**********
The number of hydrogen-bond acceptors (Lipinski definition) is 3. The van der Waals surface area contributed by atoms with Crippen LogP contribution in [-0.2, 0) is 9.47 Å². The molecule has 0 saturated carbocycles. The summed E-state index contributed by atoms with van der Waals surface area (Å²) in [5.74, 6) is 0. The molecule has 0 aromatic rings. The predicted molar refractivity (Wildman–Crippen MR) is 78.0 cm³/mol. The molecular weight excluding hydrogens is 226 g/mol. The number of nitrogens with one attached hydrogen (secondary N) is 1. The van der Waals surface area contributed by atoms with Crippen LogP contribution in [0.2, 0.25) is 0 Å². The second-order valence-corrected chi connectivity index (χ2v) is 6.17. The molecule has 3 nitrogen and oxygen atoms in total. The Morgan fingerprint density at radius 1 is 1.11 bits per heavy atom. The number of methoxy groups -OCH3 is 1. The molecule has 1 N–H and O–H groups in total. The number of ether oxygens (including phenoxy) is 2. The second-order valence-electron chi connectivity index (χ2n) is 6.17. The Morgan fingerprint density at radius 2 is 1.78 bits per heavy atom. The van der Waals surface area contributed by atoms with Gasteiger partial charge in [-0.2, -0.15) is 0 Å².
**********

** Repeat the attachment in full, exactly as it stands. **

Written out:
The number of hydrogen-bond acceptors (Lipinski definition) is 3. The van der Waals surface area contributed by atoms with Crippen LogP contribution in [-0.2, 0) is 9.47 Å². The molecule has 0 saturated carbocycles. The summed E-state index contributed by atoms with van der Waals surface area (Å²) in [5.74, 6) is 0. The molecule has 0 aromatic rings. The predicted molar refractivity (Wildman–Crippen MR) is 78.0 cm³/mol. The molecular weight excluding hydrogens is 226 g/mol. The number of nitrogens with one attached hydrogen (secondary N) is 1. The van der Waals surface area contributed by atoms with Crippen LogP contribution in [0.2, 0.25) is 0 Å². The second-order valence-corrected chi connectivity index (χ2v) is 6.17. The molecule has 3 nitrogen and oxygen atoms in total. The Morgan fingerprint density at radius 1 is 1.11 bits per heavy atom. The number of methoxy groups -OCH3 is 1. The molecule has 1 N–H and O–H groups in total. The number of ether oxygens (including phenoxy) is 2. The second-order valence-electron chi connectivity index (χ2n) is 6.17. The Morgan fingerprint density at radius 2 is 1.78 bits per heavy atom. The van der Waals surface area contributed by atoms with Gasteiger partial charge in [-0.2, -0.15) is 0 Å².